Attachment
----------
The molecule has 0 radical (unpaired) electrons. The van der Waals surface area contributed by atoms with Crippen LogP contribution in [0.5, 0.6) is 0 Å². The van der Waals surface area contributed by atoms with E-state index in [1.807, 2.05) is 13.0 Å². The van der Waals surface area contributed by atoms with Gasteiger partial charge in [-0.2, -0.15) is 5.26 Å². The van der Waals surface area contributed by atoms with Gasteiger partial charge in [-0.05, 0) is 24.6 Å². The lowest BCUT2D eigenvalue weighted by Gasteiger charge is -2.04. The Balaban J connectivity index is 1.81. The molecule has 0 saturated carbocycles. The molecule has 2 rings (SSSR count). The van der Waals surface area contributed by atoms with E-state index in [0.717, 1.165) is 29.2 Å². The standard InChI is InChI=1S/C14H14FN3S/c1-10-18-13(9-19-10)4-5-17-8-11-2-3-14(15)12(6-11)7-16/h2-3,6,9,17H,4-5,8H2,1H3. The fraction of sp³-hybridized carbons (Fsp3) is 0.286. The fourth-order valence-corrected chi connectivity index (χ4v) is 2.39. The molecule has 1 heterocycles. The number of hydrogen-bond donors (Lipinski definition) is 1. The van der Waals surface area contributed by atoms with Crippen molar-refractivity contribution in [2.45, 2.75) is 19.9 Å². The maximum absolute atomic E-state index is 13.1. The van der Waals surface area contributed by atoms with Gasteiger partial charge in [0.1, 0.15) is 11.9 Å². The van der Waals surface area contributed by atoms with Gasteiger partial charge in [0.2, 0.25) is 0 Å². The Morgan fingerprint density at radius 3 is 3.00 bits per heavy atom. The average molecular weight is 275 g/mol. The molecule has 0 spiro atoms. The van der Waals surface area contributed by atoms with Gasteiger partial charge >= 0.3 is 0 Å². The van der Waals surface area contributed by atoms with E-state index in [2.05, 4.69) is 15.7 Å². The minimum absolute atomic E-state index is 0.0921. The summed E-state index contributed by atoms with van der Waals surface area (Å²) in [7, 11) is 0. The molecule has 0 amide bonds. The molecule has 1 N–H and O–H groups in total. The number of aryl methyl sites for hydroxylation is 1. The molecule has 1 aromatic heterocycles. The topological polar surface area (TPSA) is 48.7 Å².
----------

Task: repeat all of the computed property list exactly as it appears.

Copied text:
The molecule has 0 radical (unpaired) electrons. The van der Waals surface area contributed by atoms with Crippen LogP contribution in [0.5, 0.6) is 0 Å². The van der Waals surface area contributed by atoms with E-state index in [1.807, 2.05) is 13.0 Å². The van der Waals surface area contributed by atoms with Gasteiger partial charge in [-0.2, -0.15) is 5.26 Å². The van der Waals surface area contributed by atoms with Gasteiger partial charge in [-0.05, 0) is 24.6 Å². The lowest BCUT2D eigenvalue weighted by Gasteiger charge is -2.04. The Balaban J connectivity index is 1.81. The molecule has 0 saturated carbocycles. The molecule has 2 rings (SSSR count). The van der Waals surface area contributed by atoms with E-state index in [0.717, 1.165) is 29.2 Å². The standard InChI is InChI=1S/C14H14FN3S/c1-10-18-13(9-19-10)4-5-17-8-11-2-3-14(15)12(6-11)7-16/h2-3,6,9,17H,4-5,8H2,1H3. The fraction of sp³-hybridized carbons (Fsp3) is 0.286. The fourth-order valence-corrected chi connectivity index (χ4v) is 2.39. The molecule has 1 heterocycles. The number of hydrogen-bond donors (Lipinski definition) is 1. The van der Waals surface area contributed by atoms with Crippen molar-refractivity contribution in [2.45, 2.75) is 19.9 Å². The maximum absolute atomic E-state index is 13.1. The van der Waals surface area contributed by atoms with Gasteiger partial charge in [0.1, 0.15) is 11.9 Å². The van der Waals surface area contributed by atoms with Gasteiger partial charge in [0.2, 0.25) is 0 Å². The Morgan fingerprint density at radius 3 is 3.00 bits per heavy atom. The average molecular weight is 275 g/mol. The molecule has 0 spiro atoms. The van der Waals surface area contributed by atoms with Gasteiger partial charge >= 0.3 is 0 Å². The van der Waals surface area contributed by atoms with E-state index in [2.05, 4.69) is 15.7 Å². The minimum absolute atomic E-state index is 0.0921. The summed E-state index contributed by atoms with van der Waals surface area (Å²) in [7, 11) is 0. The molecule has 0 amide bonds. The molecule has 1 N–H and O–H groups in total. The number of aryl methyl sites for hydroxylation is 1. The molecule has 1 aromatic heterocycles. The topological polar surface area (TPSA) is 48.7 Å².